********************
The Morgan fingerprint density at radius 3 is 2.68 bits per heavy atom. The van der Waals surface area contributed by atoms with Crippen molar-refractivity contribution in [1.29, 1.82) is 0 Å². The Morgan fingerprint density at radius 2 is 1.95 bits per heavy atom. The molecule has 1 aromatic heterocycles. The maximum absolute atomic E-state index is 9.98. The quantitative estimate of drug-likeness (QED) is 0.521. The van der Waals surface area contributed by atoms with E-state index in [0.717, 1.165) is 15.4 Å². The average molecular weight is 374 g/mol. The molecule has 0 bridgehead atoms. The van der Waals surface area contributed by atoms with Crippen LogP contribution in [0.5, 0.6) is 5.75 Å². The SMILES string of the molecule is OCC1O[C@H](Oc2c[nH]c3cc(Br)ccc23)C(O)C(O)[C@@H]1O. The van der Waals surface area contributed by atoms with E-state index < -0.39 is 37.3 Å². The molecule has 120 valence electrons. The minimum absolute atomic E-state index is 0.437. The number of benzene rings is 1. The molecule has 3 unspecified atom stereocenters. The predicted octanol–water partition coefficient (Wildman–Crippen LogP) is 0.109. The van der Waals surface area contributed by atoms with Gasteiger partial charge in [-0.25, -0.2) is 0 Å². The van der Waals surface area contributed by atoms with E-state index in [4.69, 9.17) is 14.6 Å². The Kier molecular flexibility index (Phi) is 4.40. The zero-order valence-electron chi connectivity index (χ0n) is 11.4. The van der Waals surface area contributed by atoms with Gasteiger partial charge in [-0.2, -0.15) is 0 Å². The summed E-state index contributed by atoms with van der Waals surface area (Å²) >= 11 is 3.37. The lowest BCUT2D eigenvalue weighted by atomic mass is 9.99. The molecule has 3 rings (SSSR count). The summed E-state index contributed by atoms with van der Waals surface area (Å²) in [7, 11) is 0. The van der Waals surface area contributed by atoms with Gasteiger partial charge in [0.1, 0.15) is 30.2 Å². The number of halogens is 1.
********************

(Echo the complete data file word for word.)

The Morgan fingerprint density at radius 3 is 2.68 bits per heavy atom. The van der Waals surface area contributed by atoms with Crippen molar-refractivity contribution in [1.29, 1.82) is 0 Å². The Morgan fingerprint density at radius 2 is 1.95 bits per heavy atom. The molecule has 1 aromatic heterocycles. The maximum absolute atomic E-state index is 9.98. The quantitative estimate of drug-likeness (QED) is 0.521. The van der Waals surface area contributed by atoms with E-state index in [0.717, 1.165) is 15.4 Å². The average molecular weight is 374 g/mol. The molecule has 0 bridgehead atoms. The van der Waals surface area contributed by atoms with Crippen LogP contribution in [0.5, 0.6) is 5.75 Å². The SMILES string of the molecule is OCC1O[C@H](Oc2c[nH]c3cc(Br)ccc23)C(O)C(O)[C@@H]1O. The van der Waals surface area contributed by atoms with E-state index < -0.39 is 37.3 Å². The molecule has 120 valence electrons. The minimum absolute atomic E-state index is 0.437. The number of benzene rings is 1. The molecule has 3 unspecified atom stereocenters. The predicted octanol–water partition coefficient (Wildman–Crippen LogP) is 0.109. The van der Waals surface area contributed by atoms with Gasteiger partial charge in [-0.25, -0.2) is 0 Å². The van der Waals surface area contributed by atoms with E-state index in [4.69, 9.17) is 14.6 Å². The Kier molecular flexibility index (Phi) is 4.40. The zero-order valence-electron chi connectivity index (χ0n) is 11.4. The van der Waals surface area contributed by atoms with Gasteiger partial charge in [-0.2, -0.15) is 0 Å². The summed E-state index contributed by atoms with van der Waals surface area (Å²) >= 11 is 3.37. The lowest BCUT2D eigenvalue weighted by atomic mass is 9.99. The molecule has 3 rings (SSSR count). The summed E-state index contributed by atoms with van der Waals surface area (Å²) in [7, 11) is 0. The van der Waals surface area contributed by atoms with Gasteiger partial charge in [0.1, 0.15) is 30.2 Å². The number of halogens is 1.